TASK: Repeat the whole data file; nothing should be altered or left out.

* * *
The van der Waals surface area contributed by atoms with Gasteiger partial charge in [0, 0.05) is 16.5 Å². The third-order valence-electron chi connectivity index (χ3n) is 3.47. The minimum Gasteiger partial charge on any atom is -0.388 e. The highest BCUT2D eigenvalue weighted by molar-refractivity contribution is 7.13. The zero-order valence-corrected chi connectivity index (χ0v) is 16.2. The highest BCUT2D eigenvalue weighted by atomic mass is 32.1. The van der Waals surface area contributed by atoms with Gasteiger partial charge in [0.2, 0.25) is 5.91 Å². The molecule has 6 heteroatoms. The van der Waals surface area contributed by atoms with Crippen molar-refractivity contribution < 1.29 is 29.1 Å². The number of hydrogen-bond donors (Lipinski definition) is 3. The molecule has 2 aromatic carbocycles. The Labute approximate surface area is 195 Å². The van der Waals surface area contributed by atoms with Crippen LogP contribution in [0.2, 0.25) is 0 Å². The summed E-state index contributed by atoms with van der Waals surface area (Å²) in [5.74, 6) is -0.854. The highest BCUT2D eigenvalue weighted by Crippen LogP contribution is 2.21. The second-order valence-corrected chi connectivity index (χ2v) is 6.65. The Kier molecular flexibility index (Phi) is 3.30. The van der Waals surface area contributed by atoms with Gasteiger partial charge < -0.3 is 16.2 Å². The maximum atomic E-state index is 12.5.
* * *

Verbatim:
The van der Waals surface area contributed by atoms with Gasteiger partial charge in [0, 0.05) is 16.5 Å². The third-order valence-electron chi connectivity index (χ3n) is 3.47. The minimum Gasteiger partial charge on any atom is -0.388 e. The highest BCUT2D eigenvalue weighted by molar-refractivity contribution is 7.13. The zero-order valence-corrected chi connectivity index (χ0v) is 16.2. The highest BCUT2D eigenvalue weighted by atomic mass is 32.1. The van der Waals surface area contributed by atoms with Gasteiger partial charge in [0.2, 0.25) is 5.91 Å². The molecule has 6 heteroatoms. The van der Waals surface area contributed by atoms with Crippen molar-refractivity contribution < 1.29 is 29.1 Å². The number of hydrogen-bond donors (Lipinski definition) is 3. The molecule has 2 aromatic carbocycles. The Labute approximate surface area is 195 Å². The van der Waals surface area contributed by atoms with Crippen LogP contribution in [0.2, 0.25) is 0 Å². The summed E-state index contributed by atoms with van der Waals surface area (Å²) in [5.74, 6) is -0.854. The highest BCUT2D eigenvalue weighted by Crippen LogP contribution is 2.21. The second-order valence-corrected chi connectivity index (χ2v) is 6.65. The Kier molecular flexibility index (Phi) is 3.30. The van der Waals surface area contributed by atoms with Gasteiger partial charge < -0.3 is 16.2 Å². The maximum atomic E-state index is 12.5.